67.7 Saturday, Jan. 5 Using sequence capture of UCEs and flanking regions to resolve phylogenetic relationships within actinopterygian fishes ALFARO, ME*; FAIRCLOTH, BC; UCLA; UCLA firstname.lastname@example.org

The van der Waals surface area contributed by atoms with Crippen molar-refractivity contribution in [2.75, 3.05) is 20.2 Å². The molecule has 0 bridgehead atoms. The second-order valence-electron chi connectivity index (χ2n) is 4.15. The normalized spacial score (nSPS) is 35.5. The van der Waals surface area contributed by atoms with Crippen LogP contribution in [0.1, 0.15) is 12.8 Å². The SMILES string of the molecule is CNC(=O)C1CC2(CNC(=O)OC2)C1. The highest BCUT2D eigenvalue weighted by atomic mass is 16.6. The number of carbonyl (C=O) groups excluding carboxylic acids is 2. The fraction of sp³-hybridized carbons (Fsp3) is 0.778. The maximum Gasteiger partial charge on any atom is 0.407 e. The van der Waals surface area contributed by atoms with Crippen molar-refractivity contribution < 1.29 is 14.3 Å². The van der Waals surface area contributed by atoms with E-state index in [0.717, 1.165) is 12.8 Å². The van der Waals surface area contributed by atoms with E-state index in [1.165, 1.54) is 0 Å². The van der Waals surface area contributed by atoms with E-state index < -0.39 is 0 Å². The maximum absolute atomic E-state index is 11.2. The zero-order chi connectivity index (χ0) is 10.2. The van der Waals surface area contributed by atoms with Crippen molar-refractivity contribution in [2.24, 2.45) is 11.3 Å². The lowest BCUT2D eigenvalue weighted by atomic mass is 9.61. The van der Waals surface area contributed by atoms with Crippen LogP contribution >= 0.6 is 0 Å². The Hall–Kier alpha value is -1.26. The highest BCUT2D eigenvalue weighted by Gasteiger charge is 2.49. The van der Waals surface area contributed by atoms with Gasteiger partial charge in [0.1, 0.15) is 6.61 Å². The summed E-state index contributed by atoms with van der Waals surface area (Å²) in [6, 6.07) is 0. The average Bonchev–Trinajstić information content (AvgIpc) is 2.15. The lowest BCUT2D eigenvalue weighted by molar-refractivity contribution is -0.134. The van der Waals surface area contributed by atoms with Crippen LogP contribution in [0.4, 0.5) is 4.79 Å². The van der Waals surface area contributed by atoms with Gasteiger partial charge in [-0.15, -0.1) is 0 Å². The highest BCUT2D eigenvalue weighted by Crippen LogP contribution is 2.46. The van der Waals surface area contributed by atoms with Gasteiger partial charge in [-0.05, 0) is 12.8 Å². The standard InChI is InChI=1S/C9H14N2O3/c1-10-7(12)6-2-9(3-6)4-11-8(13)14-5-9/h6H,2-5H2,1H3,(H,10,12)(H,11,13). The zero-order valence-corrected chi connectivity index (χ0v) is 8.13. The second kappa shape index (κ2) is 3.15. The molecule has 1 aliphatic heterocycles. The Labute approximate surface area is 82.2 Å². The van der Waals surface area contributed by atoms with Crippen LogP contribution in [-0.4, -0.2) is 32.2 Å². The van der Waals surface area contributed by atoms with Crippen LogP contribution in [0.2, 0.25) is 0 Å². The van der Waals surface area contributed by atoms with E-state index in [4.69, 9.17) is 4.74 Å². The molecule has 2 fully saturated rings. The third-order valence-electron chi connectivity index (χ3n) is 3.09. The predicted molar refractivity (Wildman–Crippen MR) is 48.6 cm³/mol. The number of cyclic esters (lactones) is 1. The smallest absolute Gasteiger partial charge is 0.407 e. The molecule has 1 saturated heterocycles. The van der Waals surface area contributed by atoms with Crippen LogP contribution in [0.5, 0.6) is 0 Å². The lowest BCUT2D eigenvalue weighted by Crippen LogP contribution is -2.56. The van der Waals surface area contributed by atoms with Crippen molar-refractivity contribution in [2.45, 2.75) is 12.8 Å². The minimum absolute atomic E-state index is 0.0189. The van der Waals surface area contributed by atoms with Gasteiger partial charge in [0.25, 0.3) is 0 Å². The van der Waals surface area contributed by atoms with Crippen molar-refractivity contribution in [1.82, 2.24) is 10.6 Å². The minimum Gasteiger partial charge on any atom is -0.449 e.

Ray-finned fishes constitute the dominant radiation of vertebrates with over 30,000 species. Although molecular phylogenetics has begun to disentangle major evolutionary relationships within this vast section of the tree of life there is as yet no widely available approach for efficiently collecting phylogenomic data within fishes, leaving much of the enormous potential of massively parallel sequencing technologies for resolving major radiations in ray-finned fishes unrealized. Here we provide a genomic perspective on longstanding questions regarding the diversification of major groups of ray-finned fishes through targeted enrichment of ultra-conserved nuclear DNA elements (UCEs) and their flanking sequence. Our workflow efficiently and economically generate data sets that are orders of magnitude larger than those produced by traditional approaches. Analysis of the UCE data set recovers a well-supported phylogeny at both shallow and deep time-scales that supports a monophyletic relationship between Amia and gar (Holostei) and reveals elopomorphs and then osteoglossomorphs to be the earliest diverging teleost lineages. We also discuss progress towards developing larger marker sets for major actinopterygian radiations as well as some of the challenges to traditional phylogenetic workflows created by large UCE-based data sets.